Let’s look at some of the things you did, that I wouldn’t do, shall we?

•You made a video without considering the intelligence and time value of the viewer.

•You shot without lighting, making your video look amateur.

•You shot without good lighting, making your video look the opposite of compelling.

•You shot with the camera microphone, making it sound amateur.

•You shot at the wrong focal length, making you look less than flattering, and therefore less professional.

•Your shot is static, which makes your production look cheap.

•Your face is dead center of frame, which makes your shot look poorly composed.

•You shot with a white background, making your face look dark, because the camera auto-exposed.

•You shot with the camera at the wrong height, which makes us even less interested in what is hiding in your nostrils.

•You edited at the beginning and ending of each sentence, which is poor storytelling.

•You included exciting transitions, which makes the video feel like it was edited by a thirteen-year-old.

•You added text movement without any reason or rhyme, which makes us think you’d just set your editing system on Autopilot.

•And you added music which is the wrong tempo for your message.

And all of the mistakes mentioned here are still not touching the bulk of what makes good communication.  Do all of these things correctly and you start looking like a competent beginner.

The most ridiculed aspect of this is the Camera enthusiast.

Us professionals immediately laugh at the question, ‘What camera did you use?’

I have been using a Canon T2i since 2009.  It is the cheapest DSLR camera on the market which shoots HD video.  How is it possible that I have been successful with an $850 camera?  Because it’s not the camera.

My knowledge of lighting, lenses, exposure, camera movement, cinematography and color grading are what makes my work look great. The camera has a number of features that help, but what I’m doing with a T2i, I could do with and Arri Alexa, or any camera in between. Having the best camera around makes you a camera owner, but having skills makes you a Director of Photography.

And to the Marketing argument, that “This video is longer that three minutes, and its not on a green background, which is the corporate color”, well, let’s talk. I was in a meeting with not one but THREE advertising agencies and the client, including their whole Marketing contingent. There were probably thirty people in the room. I’m the guy making the videos, and we’re talking about the videos. None of these people have spoken to me before this meeting – and the meeting is about the progress of the videos. One ‘Expert’ from the web agency says,”The videos should be a maximum of three minutes, because nobody watches a web video for longer than three minutes.”  Everybody nodded thoughtfully, and I raised my hand. “By a show of hands, does anybody here watch The Daily Show?”  About twenty hands went up.  “Any of you watch it online?”  They all stayed up. To the expert, I asked – “The Daily Show is video, right?  And you just saw that people watch it online. Are you saying that people tune out of The Daily Show after three minutes?”  “Well, no, it just that The Daily Show doesn’t really count…”  “I beg to differ.  I think your data might be flawed. What are the stats of videos that are really good, really compelling, or really funny? How long do people watch them?”  The rule of online video is that there are no rules. If your videos are compelling, then they can be two minutes or ten minutes. If you want people to watch your videos, make them compelling. A boring video will be watched for ten seconds, a great video will be watched for ten hours.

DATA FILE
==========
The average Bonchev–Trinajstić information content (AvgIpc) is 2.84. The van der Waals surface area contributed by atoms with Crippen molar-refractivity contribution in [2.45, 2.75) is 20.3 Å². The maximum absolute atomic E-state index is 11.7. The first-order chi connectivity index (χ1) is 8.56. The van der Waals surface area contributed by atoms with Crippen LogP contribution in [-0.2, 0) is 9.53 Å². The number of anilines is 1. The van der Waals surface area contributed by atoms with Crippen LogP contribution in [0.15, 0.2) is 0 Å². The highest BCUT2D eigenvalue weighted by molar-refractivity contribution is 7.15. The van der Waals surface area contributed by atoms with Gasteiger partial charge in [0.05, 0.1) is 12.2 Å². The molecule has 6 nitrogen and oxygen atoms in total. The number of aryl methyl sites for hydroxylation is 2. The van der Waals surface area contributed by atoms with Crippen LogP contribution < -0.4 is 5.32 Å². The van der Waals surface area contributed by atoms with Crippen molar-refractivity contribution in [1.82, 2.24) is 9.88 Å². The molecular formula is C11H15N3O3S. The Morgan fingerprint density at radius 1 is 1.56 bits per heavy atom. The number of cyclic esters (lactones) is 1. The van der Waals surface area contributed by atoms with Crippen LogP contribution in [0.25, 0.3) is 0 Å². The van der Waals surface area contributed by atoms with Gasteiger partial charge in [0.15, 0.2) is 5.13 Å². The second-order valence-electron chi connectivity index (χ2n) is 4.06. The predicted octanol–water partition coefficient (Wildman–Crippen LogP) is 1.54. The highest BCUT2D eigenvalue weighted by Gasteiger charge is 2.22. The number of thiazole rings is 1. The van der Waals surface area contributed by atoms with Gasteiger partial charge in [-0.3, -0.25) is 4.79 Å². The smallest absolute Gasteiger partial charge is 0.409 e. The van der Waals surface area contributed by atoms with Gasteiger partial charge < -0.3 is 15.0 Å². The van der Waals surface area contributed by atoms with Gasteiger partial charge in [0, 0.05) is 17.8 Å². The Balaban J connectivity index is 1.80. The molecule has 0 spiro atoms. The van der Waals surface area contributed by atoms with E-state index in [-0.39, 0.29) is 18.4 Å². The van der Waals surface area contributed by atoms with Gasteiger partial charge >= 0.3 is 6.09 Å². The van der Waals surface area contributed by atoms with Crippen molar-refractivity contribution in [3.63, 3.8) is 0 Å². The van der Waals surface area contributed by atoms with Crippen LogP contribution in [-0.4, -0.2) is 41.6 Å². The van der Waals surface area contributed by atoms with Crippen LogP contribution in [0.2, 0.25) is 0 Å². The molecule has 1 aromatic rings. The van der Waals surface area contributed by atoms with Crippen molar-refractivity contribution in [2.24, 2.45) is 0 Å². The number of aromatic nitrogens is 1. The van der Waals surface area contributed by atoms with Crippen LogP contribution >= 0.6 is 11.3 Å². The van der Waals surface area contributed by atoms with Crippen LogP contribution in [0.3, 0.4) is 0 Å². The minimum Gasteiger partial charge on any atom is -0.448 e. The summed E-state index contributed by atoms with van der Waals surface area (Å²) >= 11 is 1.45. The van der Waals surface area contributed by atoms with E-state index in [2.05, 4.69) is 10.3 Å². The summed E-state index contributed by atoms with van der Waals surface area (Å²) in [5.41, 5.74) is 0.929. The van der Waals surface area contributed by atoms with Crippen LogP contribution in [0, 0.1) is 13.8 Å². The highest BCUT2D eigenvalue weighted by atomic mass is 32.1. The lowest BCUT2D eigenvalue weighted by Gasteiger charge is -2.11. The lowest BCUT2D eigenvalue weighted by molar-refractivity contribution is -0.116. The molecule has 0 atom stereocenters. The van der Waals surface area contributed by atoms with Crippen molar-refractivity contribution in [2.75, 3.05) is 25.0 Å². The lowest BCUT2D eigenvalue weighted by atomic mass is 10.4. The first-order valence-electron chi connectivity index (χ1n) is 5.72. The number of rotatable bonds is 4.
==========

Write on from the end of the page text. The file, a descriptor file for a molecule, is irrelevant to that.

And as to the Branding Guidelines, please understand – video has more ability to be compelling than any other medium. Your font may be lovely, your color palette may inspire “an Earth-based love” of the brand – (I’m not making that up), but video has the ability to reach a person’s heart, their soul, and change the way they feel about your company, your brand, your product. When a person knows the benefits of your product, they will think about buying. When a person feels like your friend, they will buy from you, and be interested in furthering their experience with you. Their investment will be emotional, on a needs level, and there is no font or PMS color that can do that as well. When you’re forming your Brand Guidelines, figure out your video strategy first, and use that as a jumping-off point to choose the colors, styles and fonts. When used correctly, video is the most important tool in your Marketing box.

The videos we make are a product of a lot of time, effort and work. Viewers are sophisticated. They watch a ton of video each day, whether its on the TV at home or their computer at work, or their phone at lunch.  They know the difference between good and bad, and although they might not know how to articulate it, they can tell a video which was produced with them in mind, and videos which were produced for someone to get a point across. My job as a storyteller is to tell the story in the way the viewer will be open to watching it, and not tuning out after two minutes, or four minutes, or twenty minutes.  My job isn’t to make videos, it is to make compelling videos, to make the viewer feel closer to the company, or service, or product. My job is to make the video successful, by making the viewer understand that the video really is for them. My job is to be the audience, to see the story from their side, and to tell it to them in their way.  Without jargon, without excessive effects, without Powerpoints. I am a Storyteller; Being a storyteller wrapping your needs in with the viewer, and using technology and processes, and so much more, to forge a bond between the viewer and the client, and remain invisible.  What kind of camera would you recommend for that?